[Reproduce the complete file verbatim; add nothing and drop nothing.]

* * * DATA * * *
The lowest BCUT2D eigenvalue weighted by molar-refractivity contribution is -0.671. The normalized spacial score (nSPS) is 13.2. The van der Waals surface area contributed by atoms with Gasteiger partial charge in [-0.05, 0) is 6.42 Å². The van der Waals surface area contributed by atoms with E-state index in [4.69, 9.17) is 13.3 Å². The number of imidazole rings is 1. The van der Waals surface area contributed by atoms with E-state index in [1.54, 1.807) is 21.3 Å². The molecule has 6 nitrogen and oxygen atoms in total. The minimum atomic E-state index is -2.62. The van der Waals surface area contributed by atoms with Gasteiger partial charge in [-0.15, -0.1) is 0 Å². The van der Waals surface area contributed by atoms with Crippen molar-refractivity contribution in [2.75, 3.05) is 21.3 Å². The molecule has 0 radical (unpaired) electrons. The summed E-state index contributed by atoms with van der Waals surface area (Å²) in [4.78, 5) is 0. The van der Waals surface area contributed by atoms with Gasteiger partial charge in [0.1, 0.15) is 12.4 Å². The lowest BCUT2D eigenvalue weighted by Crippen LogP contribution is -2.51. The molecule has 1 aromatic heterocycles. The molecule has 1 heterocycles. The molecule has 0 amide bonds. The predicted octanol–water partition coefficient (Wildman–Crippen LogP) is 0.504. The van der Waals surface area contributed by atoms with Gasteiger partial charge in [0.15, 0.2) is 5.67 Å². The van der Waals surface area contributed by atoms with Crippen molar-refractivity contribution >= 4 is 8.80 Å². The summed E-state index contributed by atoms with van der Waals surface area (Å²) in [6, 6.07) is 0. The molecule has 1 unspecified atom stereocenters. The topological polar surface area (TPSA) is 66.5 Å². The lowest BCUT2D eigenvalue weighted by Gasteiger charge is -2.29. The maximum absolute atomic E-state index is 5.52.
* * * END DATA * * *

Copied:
The lowest BCUT2D eigenvalue weighted by molar-refractivity contribution is -0.671. The normalized spacial score (nSPS) is 13.2. The van der Waals surface area contributed by atoms with Gasteiger partial charge in [-0.05, 0) is 6.42 Å². The van der Waals surface area contributed by atoms with E-state index in [4.69, 9.17) is 13.3 Å². The number of imidazole rings is 1. The van der Waals surface area contributed by atoms with E-state index in [1.54, 1.807) is 21.3 Å². The molecule has 6 nitrogen and oxygen atoms in total. The minimum atomic E-state index is -2.62. The van der Waals surface area contributed by atoms with Gasteiger partial charge in [-0.15, -0.1) is 0 Å². The van der Waals surface area contributed by atoms with Crippen molar-refractivity contribution in [2.75, 3.05) is 21.3 Å². The molecule has 0 radical (unpaired) electrons. The summed E-state index contributed by atoms with van der Waals surface area (Å²) in [4.78, 5) is 0. The van der Waals surface area contributed by atoms with Gasteiger partial charge in [0.1, 0.15) is 12.4 Å². The lowest BCUT2D eigenvalue weighted by Crippen LogP contribution is -2.51. The molecule has 1 aromatic heterocycles. The molecule has 1 heterocycles. The molecule has 0 amide bonds. The predicted octanol–water partition coefficient (Wildman–Crippen LogP) is 0.504. The van der Waals surface area contributed by atoms with Gasteiger partial charge in [0.15, 0.2) is 5.67 Å². The van der Waals surface area contributed by atoms with Crippen molar-refractivity contribution >= 4 is 8.80 Å². The summed E-state index contributed by atoms with van der Waals surface area (Å²) in [6, 6.07) is 0. The molecule has 1 unspecified atom stereocenters. The topological polar surface area (TPSA) is 66.5 Å². The lowest BCUT2D eigenvalue weighted by Gasteiger charge is -2.29. The maximum absolute atomic E-state index is 5.52.